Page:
The Smoking Gun
(This essay was written by silver analyst Theodore Butler, an independent consultant. Investment Rarities does not necessarily endorse these views, which may or may not prove to be correct.)
For years, the data contained in the weekly Commitment of Traders Report (COT), issued by the CFTC, have indicated that several large COMEX traders have manipulated the price of silver and gold. For an equal number of years, the CFTC has reluctantly responded to public pressure over this issue with blanket denials of any wrongdoing. Many analysts have agreed with the CFTC’s position, conjuring up various ways to explain why a massive short position held by a handful of traders is not manipulative.
The recent widespread shortage of silver for retail purchase coupled with a price collapse appears to have shaken these analysts’ confidence that the COMEX silver market is operating ‘fair and square.’ Well it should, since there is no rational explanation for a significant price decline going hand in hand with product shortages other than collusive manipulation.
For any remaining doubters that COMEX silver and gold pricing is manipulated, the following CFTC data should be considered. This data is taken from a monthly report issued by the CFTC, called the Bank Participation Report. Here’s the link for the report –
http://www.cftc.gov/marketreports/bankparticipation/index.htm The relevant data is found in the July and August futures sections. I will condense it.
These facts speak for themselves. Here are the facts. As of July 1, 2008, two U.S. banks were short 6,199 contracts of COMEX silver (30,995,000 ounces). As of August 5, 2008, two U.S. banks were short 33,805 contracts of COMEX silver (169,025,000 ounces), an increase of more than five-fold. This is the largest such position by U.S. banks I can find in the data, ever. Between July 14 and August 15th, the price of COMEX silver declined from a peak high of $19.55 (basis September) to a low of $12.22 for a decline of 38%.
For gold, 3 U.S. banks held a short position of 7,787 contracts (778,700 ounces) in July, and 3 U.S. banks held a short position of 86,398 contracts (8,639,800 ounces) in August, an eleven-fold increase and coinciding with a gold price decline of more than $150 per ounce. As was the case with silver, this is the largest short position ever by US banks in the data listed on the CFTC’s site. This was put on as one massive position just before the market collapsed in price.
This data suggests other questions should be answered by banking regulators, the CFTC, or by those analysts who still doubt this market is rigged. Is there a connection between 2 U.S. banks selling an additional 27,606 silver futures contracts (138 million ounces) in a month, followed shortly thereafter by a severe decline in the price of silver? That’s equal to 20% of annual world mine production or the entire COMEX warehouse stockpile, the second largest inventory in the world. How could the concentrated sale of such quantities in such a short time not influence the price?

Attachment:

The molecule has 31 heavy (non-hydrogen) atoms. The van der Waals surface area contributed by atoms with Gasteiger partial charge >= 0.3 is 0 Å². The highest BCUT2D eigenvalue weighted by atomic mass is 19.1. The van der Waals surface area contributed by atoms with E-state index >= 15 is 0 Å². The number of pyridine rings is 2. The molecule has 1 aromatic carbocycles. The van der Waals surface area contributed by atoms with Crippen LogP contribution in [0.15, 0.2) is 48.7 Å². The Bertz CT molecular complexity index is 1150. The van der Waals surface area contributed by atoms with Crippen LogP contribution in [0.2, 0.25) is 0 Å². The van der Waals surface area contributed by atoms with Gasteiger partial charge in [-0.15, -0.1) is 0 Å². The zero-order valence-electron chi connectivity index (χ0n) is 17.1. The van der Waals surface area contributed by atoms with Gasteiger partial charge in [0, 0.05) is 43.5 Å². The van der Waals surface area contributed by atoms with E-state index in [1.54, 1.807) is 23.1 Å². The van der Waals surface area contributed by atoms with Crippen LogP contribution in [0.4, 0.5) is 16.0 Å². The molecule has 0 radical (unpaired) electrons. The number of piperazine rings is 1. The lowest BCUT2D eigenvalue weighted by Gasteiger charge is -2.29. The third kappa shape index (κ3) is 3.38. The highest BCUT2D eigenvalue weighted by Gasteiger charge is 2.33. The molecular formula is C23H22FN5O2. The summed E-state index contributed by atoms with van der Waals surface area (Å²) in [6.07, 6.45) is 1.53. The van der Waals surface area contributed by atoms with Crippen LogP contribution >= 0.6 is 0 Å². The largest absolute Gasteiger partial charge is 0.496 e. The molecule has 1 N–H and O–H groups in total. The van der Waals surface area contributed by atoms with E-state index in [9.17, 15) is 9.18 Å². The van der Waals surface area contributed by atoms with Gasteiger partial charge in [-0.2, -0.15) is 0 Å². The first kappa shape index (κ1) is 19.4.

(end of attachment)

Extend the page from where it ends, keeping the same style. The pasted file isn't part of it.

Is there a connection between 3 U.S. banks selling an additional 78,611 gold futures contracts (7,861,100 ounces) in a month, followed shortly by a severe price decline in gold? That’s equal to 10% of annual world production and amounts to more than $7 billion worth of gold futures being sold by 3 U.S. banks in a month. How can this extraordinary concentrated trading size not be manipulative?
Because prices fell so sharply after the short sales were taken (with the appropriate dirty tricks as I have previously explained) holders of known physical silver in the world suffered a decline in value of more than $2.5 billion and long COMEX silver futures holders suffered a similar $2.5 billion decline in the value of their contracts. In gold, because the dollar value held is much greater than silver, investor losses were much greater, on the order of hundreds of billions of dollars on their physical holdings. Declines in the value of mining shares adds many billions more. Was this loss of value caused by the concentrated short selling of 2 or 3 U.S. banks?
What real legitimate business do 2 or 3 U.S. banks suddenly have for selling short such quantities of speculative instruments over a brief time period? Do we want banks to be engaging in this type of activity? If the manipulation was not successful, would U.S. taxpayers be called on to bail out yet another bank speculation gone bad?
Do the traders who lost money in the recent price collapse of silver have a reason to believe that their money is now in the pockets of these two or three U.S. banks? If so, do they have recourse?
The data in the Bank Participation report is so clear and compelling that it is hard to conclude anything but manipulation. It is beyond credulity to conclude other than two or three banks caused one of the most severe price collapses in precious metals history. The CFTC has a lot to answer for as the regulatory agency responsible for preventing this type of blatant manipulation.
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